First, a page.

Wield Wield, v. t. [imp. & p. p. {Wielded}; p. pr. & vb. n. {Wielding}.] [OE. welden to govern, to have power over, to possess, AS. geweldan, gewyldan, from wealdan; akin to OS. waldan, OFries. walda, G. walten, OHG. waltan, Icel. valda, Sw. v[*a]lla to occasion, to cause, Dan. volde, Goth. waldan to govern, rule, L. valere to be strong. Cf. {Herald}, {Valiant}.] [1913 Webster] 1. To govern; to rule; to keep, or have in charge; also, to possess. [Obs.] [1913 Webster]

When a strong armed man keepeth his house, all things that he wieldeth ben in peace. --Wyclif (Luke xi. 21). [1913 Webster]

Wile [ne will] ye wield gold neither silver ne money in your girdles. --Wyclif (Matt. x. 9.) [1913 Webster]

2. To direct or regulate by influence or authority; to manage; to control; to sway. [1913 Webster]

The famous orators . . . whose resistless eloquence Wielded at will that fierce democraty. --Milton. [1913 Webster]

Her newborn power was wielded from the first by unprincipled and ambitions men. --De Quincey. [1913 Webster]

3. To use with full command or power, as a thing not too heavy for the holder; to manage; to handle; hence, to use or employ; as, to wield a sword; to wield the scepter. [1913 Webster]

Base Hungarian wight! wilt thou the spigot wield! --Shak. [1913 Webster]

Part wield their arms, part curb the foaming steed. --Milton. [1913 Webster]

Nothing but the influence of a civilized power could induce a savage to wield a spade. --S. S. Smith. [1913 Webster]

{To wield the scepter}, to govern with supreme command. [1913 Webster]

The Collaborative International Dictionary of English. 2000.


Look at other dictionaries:

  • wield´er — wield «weeld», transitive verb. 1. a) to hold and use; manage; control: »to wield a hammer. A writer wields the pen. The people wield the power in a democracy. 2. Obsolete. to govern; command. ╂[Middle English …   Useful english dictionary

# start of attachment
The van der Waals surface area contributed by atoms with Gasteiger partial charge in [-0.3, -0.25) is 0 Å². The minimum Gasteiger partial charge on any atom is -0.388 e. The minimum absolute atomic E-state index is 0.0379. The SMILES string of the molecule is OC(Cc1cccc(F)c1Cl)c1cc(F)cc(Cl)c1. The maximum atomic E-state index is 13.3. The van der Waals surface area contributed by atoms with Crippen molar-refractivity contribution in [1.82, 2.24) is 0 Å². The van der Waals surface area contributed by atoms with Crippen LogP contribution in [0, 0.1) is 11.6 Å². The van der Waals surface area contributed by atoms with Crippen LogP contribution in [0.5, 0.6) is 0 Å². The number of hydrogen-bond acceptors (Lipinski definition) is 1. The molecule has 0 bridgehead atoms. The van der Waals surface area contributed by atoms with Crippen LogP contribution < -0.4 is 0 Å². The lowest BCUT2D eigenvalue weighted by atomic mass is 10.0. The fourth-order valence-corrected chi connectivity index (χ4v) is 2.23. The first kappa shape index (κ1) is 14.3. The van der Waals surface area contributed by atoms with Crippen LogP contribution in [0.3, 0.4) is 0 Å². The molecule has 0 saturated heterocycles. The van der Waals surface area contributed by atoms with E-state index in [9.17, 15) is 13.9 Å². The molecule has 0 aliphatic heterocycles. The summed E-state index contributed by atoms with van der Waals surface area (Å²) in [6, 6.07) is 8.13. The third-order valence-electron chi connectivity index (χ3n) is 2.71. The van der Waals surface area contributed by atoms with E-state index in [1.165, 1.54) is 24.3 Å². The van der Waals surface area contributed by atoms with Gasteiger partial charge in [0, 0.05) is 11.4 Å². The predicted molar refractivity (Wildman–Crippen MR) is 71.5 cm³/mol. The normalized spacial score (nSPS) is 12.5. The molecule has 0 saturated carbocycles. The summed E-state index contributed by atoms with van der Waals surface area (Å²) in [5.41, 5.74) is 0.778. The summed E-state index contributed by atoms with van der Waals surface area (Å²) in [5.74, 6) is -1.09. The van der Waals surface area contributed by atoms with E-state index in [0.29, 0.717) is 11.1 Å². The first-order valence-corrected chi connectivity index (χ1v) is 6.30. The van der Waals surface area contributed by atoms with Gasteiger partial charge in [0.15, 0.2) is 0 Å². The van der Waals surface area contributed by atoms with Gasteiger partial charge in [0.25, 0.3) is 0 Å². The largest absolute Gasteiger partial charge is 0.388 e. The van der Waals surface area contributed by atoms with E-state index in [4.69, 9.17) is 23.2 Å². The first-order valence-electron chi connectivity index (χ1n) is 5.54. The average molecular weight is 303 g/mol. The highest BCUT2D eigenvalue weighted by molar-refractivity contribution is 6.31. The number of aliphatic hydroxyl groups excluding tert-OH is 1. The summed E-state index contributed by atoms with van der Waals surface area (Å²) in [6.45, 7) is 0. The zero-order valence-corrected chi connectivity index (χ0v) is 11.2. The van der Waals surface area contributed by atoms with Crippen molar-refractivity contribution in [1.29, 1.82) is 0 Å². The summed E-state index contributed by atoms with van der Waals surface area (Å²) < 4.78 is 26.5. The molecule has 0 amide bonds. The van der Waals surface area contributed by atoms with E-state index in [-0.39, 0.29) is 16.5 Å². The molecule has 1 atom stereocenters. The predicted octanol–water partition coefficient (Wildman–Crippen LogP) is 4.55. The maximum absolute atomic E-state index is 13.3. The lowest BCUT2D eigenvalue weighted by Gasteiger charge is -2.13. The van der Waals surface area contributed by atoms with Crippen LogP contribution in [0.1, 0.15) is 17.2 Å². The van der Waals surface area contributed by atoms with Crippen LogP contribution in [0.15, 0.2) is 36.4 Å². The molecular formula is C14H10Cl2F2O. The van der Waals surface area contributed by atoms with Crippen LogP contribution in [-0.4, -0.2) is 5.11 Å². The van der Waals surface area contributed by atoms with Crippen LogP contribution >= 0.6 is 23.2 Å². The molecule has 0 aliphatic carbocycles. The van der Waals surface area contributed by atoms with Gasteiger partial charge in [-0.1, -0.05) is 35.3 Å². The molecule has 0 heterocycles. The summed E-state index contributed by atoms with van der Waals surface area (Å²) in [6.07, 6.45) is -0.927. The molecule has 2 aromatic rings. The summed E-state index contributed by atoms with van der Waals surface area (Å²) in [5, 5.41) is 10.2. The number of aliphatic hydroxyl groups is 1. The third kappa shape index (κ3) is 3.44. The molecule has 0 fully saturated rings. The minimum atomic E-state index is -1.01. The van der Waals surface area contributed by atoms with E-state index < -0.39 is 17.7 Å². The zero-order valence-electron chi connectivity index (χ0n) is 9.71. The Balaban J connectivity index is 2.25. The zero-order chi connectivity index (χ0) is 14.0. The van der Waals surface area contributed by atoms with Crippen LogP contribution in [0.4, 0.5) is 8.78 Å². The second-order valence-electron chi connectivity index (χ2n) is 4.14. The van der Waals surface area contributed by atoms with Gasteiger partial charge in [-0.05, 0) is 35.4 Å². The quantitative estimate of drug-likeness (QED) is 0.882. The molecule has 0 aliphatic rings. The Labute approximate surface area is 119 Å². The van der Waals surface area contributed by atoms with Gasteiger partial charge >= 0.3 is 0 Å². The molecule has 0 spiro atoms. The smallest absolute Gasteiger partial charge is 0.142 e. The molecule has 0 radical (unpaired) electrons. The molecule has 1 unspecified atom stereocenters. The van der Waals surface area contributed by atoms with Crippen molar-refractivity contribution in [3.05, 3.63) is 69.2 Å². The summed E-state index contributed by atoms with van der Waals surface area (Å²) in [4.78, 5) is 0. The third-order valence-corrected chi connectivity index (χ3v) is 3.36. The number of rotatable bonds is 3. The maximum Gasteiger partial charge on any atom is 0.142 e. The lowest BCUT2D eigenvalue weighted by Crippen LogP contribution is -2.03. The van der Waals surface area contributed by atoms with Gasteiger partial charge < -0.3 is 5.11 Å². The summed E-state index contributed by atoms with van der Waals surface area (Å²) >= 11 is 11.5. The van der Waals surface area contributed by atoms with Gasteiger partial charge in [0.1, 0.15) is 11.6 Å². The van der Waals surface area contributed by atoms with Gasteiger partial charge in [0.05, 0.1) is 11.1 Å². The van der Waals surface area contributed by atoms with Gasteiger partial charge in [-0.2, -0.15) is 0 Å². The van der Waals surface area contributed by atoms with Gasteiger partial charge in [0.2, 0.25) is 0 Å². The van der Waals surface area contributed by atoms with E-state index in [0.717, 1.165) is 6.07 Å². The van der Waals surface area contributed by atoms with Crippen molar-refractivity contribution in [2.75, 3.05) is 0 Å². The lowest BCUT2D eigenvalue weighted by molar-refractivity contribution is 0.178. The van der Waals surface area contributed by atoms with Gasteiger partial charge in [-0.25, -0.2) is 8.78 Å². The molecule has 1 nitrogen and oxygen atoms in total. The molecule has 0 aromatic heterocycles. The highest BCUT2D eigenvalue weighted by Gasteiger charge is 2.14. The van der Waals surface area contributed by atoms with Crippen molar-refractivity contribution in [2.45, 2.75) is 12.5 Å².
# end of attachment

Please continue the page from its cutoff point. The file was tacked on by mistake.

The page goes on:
• wield|y — «WEEL dee», adjective, wield|i|er, wield|i|est. easily controlled or handled; manageable. ╂[< wield + y1; later …   Useful english dictionary

  • Wield — is a parish in Hampshire, England. The parish contains the villages of Upper and Lower Wield …   Wikipedia

  • wield — [wi:ld] v [T] [: Old English; Origin: wieldan] 1.) wield power/influence/authority etc to have a lot of power or influence, and to use it ▪ The Church wields immense power in Ireland. 2.) to hold a weapon or tool that you are going to use ▪ She… …   Dictionary of contemporary English

  • wield — [ wild ] verb transitive 1. ) to hold a weapon or tool and use it: According to witnesses, Ellis entered the bank wielding a shotgun. 2. ) to have and be able to use power or influence: Multinational companies wield enormous financial and… …   Usage of the words and phrases in modern English

  • wield — (v.) O.E. weldan (Mercian), wieldan, wealdan (W.Saxon) to govern, possess, have control over (class VII strong verb; past tense weold, pp. gewealden), merged with weak verb wyldan, both from P.Gmc. *wal t (Cf. O.S., Goth. waldan, O.Fris. walda to …   Etymology dictionary

  • wield — I verb avail oneself of, brandish, carry, command, control, direct, employ, exercise, exert, govern, handle, make use of, manage, manipulate, operate, ply, rule, sway, swing, tractare, use, utilize, work II index brandish, employ (make use of) …   Law dictionary

  • wield — swing, *handle, manipulate, ply Analogous words: *swing, flourish, brandish, shake, wave: control, direct, manage, *conduct: exercise, drill, *practice …   New Dictionary of Synonyms

  • wield — [v] control, use apply, brandish, command, conduct, employ, exercise, exert, flourish, handle, have, have at one’s disposal, hold, maintain, make use of, manage, maneuver, manipulate, operate, ply, possess, put to use, shake, swing, throw,… …   New thesaurus

  • wield — ► VERB 1) hold and use (a weapon or tool). 2) have and be able to use (power or influence). DERIVATIVES wielder noun. ORIGIN Old English, «govern, subdue, direct» …   English terms dictionary

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